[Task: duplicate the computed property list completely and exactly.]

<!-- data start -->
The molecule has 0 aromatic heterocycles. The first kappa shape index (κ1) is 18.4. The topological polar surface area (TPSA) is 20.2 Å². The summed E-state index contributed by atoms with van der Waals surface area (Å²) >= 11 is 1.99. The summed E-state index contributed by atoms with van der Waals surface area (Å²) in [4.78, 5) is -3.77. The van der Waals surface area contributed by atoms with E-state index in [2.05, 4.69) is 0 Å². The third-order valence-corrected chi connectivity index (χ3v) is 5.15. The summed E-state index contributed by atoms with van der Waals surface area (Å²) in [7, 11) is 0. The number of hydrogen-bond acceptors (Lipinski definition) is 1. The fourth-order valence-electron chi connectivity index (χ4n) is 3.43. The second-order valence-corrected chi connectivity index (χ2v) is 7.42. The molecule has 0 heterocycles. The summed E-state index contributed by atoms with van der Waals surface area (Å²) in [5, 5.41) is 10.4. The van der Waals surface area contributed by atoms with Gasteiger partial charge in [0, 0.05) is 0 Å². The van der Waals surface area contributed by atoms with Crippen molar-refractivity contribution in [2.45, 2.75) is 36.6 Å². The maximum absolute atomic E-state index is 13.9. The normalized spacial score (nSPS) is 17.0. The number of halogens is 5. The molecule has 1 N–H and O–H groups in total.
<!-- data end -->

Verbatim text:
The molecule has 0 aromatic heterocycles. The first kappa shape index (κ1) is 18.4. The topological polar surface area (TPSA) is 20.2 Å². The summed E-state index contributed by atoms with van der Waals surface area (Å²) >= 11 is 1.99. The summed E-state index contributed by atoms with van der Waals surface area (Å²) in [4.78, 5) is -3.77. The van der Waals surface area contributed by atoms with E-state index in [2.05, 4.69) is 0 Å². The third-order valence-corrected chi connectivity index (χ3v) is 5.15. The summed E-state index contributed by atoms with van der Waals surface area (Å²) in [7, 11) is 0. The number of hydrogen-bond acceptors (Lipinski definition) is 1. The fourth-order valence-electron chi connectivity index (χ4n) is 3.43. The second-order valence-corrected chi connectivity index (χ2v) is 7.42. The molecule has 0 heterocycles. The summed E-state index contributed by atoms with van der Waals surface area (Å²) in [5, 5.41) is 10.4. The van der Waals surface area contributed by atoms with Gasteiger partial charge in [0, 0.05) is 0 Å². The van der Waals surface area contributed by atoms with Crippen molar-refractivity contribution in [2.45, 2.75) is 36.6 Å². The maximum absolute atomic E-state index is 13.9. The normalized spacial score (nSPS) is 17.0. The number of halogens is 5. The molecule has 1 N–H and O–H groups in total.